Standard Chartered Undervalued After Profit Rise

Morningstar analysts believe Standard Chartered is undervalued as the Asia-focused bank reported a 37% rise in quarterly profits

Michael Wu 31 October, 2018 | 2:51PM
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Standard Chartered Profits Rose

Shares in Standard Life (STAN) rose on Wednesday after a 37% rise in quarterly profits on the same period of last year. Morningstar analysts believe the bank is undervalued and the market is overly concerned about global trade. The bank’s fair value estimate remains at 740p, above a current price of around 554p.

There was little in Standard Chartered’s third-quarter result that alters our long-term view on the bank. Costs were contained in the third quarter with operating expense, excluding regulatory costs, 4.7% lower than the previous quarter. Second-half operating expense will be at a similar level to the first half and our full-year forecast is largely in-line. Combined with the bank's restructuring effort, we expect profitability to steadily increase over the medium term as operating environment improves.

Credit quality continues to be benign as economic conditions remain resilient. This is in line with peers and most banks under our coverage in the region. The bank has not seen a deterioration in asset quality yet and noted the impact is on investor confidence. The latter has resulted in a decline in revenue for wealth management and brokerage for banks in general. Excluding a $40 million one-off income for its Bancassurance business, wealth management revenue for Standard Chartered declined 6% against last quarter.

Asia Deposits Should Increase

With US interest rates continuing to normalise, we expect steady increases in the bank’s net interest margin. The bank’s operations in Hong Kong and Singapore are the largest beneficiaries. The two markets combine for 40% of the group’s customer deposit with sizeable local-currency deposit market share in Hong Kong, and to a lesser extent in Singapore. 

With a large global footprint and its focus on financing trade and multinational national corporates, we think Standard Chartered has a riskier business model than most domestic and regional banks, reflected in our high uncertainty rating. We believe a shock to global economies, increasing trade protectionism such as that between the US and China, will dampen growth and credit demand and translate into lower income for transaction banking and financial market products. The retail banking business in the underlying local economies where the bank operates will see slower growth. More subdued capital markets will also result in lower demand for wealth management products, leading to lower fee income for the bank.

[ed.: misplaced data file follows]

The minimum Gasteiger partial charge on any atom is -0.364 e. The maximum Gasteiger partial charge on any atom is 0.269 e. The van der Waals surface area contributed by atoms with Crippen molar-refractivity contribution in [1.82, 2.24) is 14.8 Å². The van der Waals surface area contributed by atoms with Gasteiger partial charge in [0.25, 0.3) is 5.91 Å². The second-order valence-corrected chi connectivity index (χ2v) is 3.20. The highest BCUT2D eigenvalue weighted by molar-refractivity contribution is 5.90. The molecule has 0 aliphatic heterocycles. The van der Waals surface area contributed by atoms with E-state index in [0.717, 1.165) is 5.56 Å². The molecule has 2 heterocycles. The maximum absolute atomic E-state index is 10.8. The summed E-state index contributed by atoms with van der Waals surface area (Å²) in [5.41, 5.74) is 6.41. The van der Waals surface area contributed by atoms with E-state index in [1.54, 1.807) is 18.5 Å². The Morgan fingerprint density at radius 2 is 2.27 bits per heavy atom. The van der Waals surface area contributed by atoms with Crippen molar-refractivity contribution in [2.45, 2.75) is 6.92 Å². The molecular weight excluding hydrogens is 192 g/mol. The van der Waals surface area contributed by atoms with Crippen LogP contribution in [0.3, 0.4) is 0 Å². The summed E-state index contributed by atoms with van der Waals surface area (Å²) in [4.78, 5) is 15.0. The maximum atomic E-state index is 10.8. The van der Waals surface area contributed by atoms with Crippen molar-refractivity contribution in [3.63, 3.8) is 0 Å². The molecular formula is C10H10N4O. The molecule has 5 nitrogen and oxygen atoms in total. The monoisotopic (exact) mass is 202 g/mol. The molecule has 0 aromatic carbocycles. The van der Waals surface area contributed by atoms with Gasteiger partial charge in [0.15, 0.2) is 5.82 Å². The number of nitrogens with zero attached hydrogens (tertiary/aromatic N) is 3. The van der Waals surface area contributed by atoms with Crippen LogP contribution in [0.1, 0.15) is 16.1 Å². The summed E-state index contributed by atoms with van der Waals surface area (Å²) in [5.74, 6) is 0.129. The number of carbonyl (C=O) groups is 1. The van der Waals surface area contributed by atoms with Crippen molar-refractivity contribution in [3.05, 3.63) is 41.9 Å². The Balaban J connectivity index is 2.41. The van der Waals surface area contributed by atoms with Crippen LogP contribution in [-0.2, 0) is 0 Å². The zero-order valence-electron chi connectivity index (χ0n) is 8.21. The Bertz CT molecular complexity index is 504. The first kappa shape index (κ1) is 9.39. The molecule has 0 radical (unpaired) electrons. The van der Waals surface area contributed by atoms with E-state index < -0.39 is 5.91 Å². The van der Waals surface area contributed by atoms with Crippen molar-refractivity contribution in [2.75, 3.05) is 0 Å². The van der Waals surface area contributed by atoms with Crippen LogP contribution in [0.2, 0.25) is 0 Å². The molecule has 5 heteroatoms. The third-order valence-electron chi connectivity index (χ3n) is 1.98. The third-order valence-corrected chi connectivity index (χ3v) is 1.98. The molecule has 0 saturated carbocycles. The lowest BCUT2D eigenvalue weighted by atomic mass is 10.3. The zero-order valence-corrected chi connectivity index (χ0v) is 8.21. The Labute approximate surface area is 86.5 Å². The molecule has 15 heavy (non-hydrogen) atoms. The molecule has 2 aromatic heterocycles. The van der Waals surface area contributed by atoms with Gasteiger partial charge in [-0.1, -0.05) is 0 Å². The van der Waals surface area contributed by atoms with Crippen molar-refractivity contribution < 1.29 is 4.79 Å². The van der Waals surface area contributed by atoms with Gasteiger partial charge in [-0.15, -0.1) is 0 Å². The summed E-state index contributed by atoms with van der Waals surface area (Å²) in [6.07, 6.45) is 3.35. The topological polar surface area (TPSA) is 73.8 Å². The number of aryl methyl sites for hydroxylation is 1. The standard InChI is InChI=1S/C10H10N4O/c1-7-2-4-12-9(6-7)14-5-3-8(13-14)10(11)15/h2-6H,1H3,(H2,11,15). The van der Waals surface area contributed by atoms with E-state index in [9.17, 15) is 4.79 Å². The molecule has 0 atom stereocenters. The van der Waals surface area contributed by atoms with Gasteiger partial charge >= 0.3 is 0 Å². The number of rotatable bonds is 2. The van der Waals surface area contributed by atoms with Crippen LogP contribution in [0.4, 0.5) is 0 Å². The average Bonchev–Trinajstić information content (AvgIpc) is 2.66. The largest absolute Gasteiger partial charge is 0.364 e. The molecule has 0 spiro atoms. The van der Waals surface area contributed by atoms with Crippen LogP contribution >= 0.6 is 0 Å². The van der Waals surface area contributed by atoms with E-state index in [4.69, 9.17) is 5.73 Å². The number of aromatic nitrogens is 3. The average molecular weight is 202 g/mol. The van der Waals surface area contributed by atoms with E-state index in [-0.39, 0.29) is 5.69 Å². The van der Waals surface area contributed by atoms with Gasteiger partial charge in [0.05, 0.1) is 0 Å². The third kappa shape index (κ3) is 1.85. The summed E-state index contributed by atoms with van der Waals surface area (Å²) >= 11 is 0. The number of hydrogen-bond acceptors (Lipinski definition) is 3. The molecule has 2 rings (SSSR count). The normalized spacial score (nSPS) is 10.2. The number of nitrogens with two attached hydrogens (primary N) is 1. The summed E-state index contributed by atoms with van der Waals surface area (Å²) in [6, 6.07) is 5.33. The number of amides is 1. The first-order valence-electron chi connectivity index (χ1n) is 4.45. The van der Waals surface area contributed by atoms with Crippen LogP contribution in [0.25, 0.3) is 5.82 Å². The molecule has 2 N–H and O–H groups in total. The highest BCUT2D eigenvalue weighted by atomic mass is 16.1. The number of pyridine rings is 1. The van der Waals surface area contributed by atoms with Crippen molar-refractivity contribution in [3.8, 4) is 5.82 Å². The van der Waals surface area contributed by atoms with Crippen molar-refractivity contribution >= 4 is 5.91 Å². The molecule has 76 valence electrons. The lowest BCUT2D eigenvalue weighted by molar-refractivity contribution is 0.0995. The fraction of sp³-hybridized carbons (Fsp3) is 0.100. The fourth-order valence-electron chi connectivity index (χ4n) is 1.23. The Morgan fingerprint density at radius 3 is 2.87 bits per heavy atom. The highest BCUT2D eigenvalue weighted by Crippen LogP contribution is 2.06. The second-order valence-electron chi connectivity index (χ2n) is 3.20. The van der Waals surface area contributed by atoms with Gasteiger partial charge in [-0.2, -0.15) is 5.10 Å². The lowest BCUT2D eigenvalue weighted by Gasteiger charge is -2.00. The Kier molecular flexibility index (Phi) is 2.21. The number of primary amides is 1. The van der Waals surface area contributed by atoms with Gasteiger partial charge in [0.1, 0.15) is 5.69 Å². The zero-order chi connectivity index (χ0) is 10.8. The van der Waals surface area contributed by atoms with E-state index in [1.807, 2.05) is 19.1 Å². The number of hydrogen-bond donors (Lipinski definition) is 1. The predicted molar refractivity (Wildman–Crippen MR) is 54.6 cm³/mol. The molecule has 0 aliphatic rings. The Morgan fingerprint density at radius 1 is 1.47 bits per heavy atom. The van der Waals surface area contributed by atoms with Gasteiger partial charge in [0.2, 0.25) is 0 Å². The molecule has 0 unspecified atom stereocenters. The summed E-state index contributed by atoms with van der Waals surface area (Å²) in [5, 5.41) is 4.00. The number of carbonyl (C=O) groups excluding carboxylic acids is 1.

By geography, a greater concentration in Asia means a slowdown in China will have repercussion across the region. Key markets affected include Hong Kong, Singapore, and Korea; including China, these make up almost half of the group’s total assets. Higher exposure to these markets is offset by a larger proportion of retail banking.

The information contained within is for educational and informational purposes ONLY. It is not intended nor should it be considered an invitation or inducement to buy or sell a security or securities noted within nor should it be viewed as a communication intended to persuade or incite you to buy or sell security or securities noted within. Any commentary provided is the opinion of the author and should not be considered a personalised recommendation. The information contained within should not be a person's sole basis for making an investment decision. Please contact your financial professional before making an investment decision.

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Securities Mentioned in Article

Security NamePriceChange (%)Morningstar
Standard Chartered PLC546.20 GBX4.24Rating

About Author

Michael Wu  is a Senior Equity Analyst for Morningstar Asia